On March 9, 2021, ISBE and IDPH released Revised Public Health Guidance for Public Schools, Part 4 – Transition Joint Guidance. The Joint Guidance makes important updates to the mitigation strategies and requirements for the safe return to in-person instruction. The updated Joint Guidance document prevails in the event of conflict with previous documents. ISBE and IDPH also released updated FAQs (ISBE FAQ; IDPH FAQ) and an updated Exclusion Decision Tree.

Return to In-Person Instruction

The Joint Guidance supports the return to in-person instruction as soon as practicable in every Illinois community. This raises the question of whether school districts must continue to offer remote learning to students. The Joint Guidance and the ISBE FAQ make clear that school districts must continue to offer the option of remote instruction to students (1) who are at increased risk of severe illness, (2) who have special health care needs, or (3) who live with people at increased risk.

ISBE recommends that school districts request and obtain information, such as a physician’s note, documenting the medical condition for any student who is not able to participate in in-person learning and requests remote instruction for one of the three reasons stated above. If you have questions regarding requesting and reviewing such documentation from families, please contact your legal counsel. We have available a model physician certification form for remote instruction.

While ISBE’s new position in the Joint Guidance regarding students who must be offered remote instruction is consistent with recently updated CDC guidance, it does mark a change in ISBE’s previous position that school districts are required to offer remote instruction to all students during the 2020-2021 school year. Effective immediately, remote instruction now must be offered only to students, as supported by medical documentation, who are at increased risk of severe illness, who have special health care needs, or who live with people at increased risk.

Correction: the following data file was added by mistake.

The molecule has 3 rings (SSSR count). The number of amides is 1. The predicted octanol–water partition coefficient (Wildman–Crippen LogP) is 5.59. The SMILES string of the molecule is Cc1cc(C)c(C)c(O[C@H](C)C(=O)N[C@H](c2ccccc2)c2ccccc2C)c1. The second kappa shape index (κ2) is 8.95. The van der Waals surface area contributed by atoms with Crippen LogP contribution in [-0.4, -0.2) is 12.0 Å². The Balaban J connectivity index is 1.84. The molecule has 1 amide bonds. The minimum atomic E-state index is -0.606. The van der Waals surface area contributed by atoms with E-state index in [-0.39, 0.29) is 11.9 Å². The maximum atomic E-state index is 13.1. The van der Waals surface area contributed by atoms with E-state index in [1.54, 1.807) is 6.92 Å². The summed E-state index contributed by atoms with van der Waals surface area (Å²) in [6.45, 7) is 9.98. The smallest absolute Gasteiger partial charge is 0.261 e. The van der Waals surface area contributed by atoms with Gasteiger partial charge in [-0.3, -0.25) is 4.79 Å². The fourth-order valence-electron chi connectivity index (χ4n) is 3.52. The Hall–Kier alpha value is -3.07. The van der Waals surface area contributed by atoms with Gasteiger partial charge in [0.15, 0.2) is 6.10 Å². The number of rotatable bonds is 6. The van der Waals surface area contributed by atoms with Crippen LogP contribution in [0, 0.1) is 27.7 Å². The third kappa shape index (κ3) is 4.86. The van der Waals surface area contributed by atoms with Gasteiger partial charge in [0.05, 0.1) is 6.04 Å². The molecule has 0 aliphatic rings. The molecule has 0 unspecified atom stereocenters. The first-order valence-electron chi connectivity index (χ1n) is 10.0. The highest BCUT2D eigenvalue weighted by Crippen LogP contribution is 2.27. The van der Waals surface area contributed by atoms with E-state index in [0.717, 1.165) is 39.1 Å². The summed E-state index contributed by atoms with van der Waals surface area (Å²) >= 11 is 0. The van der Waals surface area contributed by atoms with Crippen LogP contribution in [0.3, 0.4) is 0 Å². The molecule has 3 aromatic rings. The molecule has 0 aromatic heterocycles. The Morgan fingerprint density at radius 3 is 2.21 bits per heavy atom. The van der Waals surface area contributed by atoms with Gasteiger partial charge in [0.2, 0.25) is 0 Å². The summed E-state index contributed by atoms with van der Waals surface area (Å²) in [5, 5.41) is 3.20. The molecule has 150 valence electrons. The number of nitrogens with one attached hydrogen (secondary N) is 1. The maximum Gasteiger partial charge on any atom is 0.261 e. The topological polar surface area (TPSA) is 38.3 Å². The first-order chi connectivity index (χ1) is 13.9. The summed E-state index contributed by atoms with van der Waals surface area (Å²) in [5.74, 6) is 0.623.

However, the Joint Guidance confirms that districts may choose to continue offering remote learning for all students. If a district chooses to discontinue remote education for students who are not at increased risk of severe illness, who do not have special health care needs, or who do not live with people at increased risk, the district must provide sufficient time and support for families to make plans for in-person instruction, including ensuring that students transferring to in-person instruction from remote education have had an opportunity to obtain required health examinations and immunizations if not already compliant.

The Joint Guidance also directs that in-person instruction should be prioritized over extracurricular activities, including sports and school events, to minimize risk of transmission in schools and protect in-person learning.

IDPH Health and Safety Requirements

Below is a summary of updated and new IDPH health and safety requirements as outlined in the Joint Guidance.

  1. Face Masks
    • Requires universal and correct use of appropriate PPE, including face masks
      • Exemption still available for individuals who are younger than 2 years of age, those who have trouble breathing, or those who are unconscious, incapacitated, or otherwise unable to remove the face mask without assistance
    • Provides when face masks can be removed (e.g., eating, children napping, staff alone in classroom or office with door closed, outdoors and physical distancing of six feet can be maintained)
    • Face shields are allowable where other methods of protection are not available or appropriate
    • Recommends school districts update policies to require wearing a face mask while on school grounds and handle violations in the same manner as other policy violations
    • Allows “gaiters” where there are two layers of fabric
  1. Social Distancing
    • Requires social distancing be observed, as much as possible
    • Capacity limits for in-person learning and associated activities (e.g., in classrooms, gyms, cafeterias, and multipurpose rooms) are now determined by the space’s ability to accommodate social distancing—not a set capacity limit number or percentage
      • For in-person learning, this is defined as three to six feet for students and fully vaccinated staff, with six feet being safest; but schools can operate at no less than three feet in order to provide in-person learning
      • Strict adherence to six feet social distancing must be maintained and monitored by school staff when face masks are removed in limited situations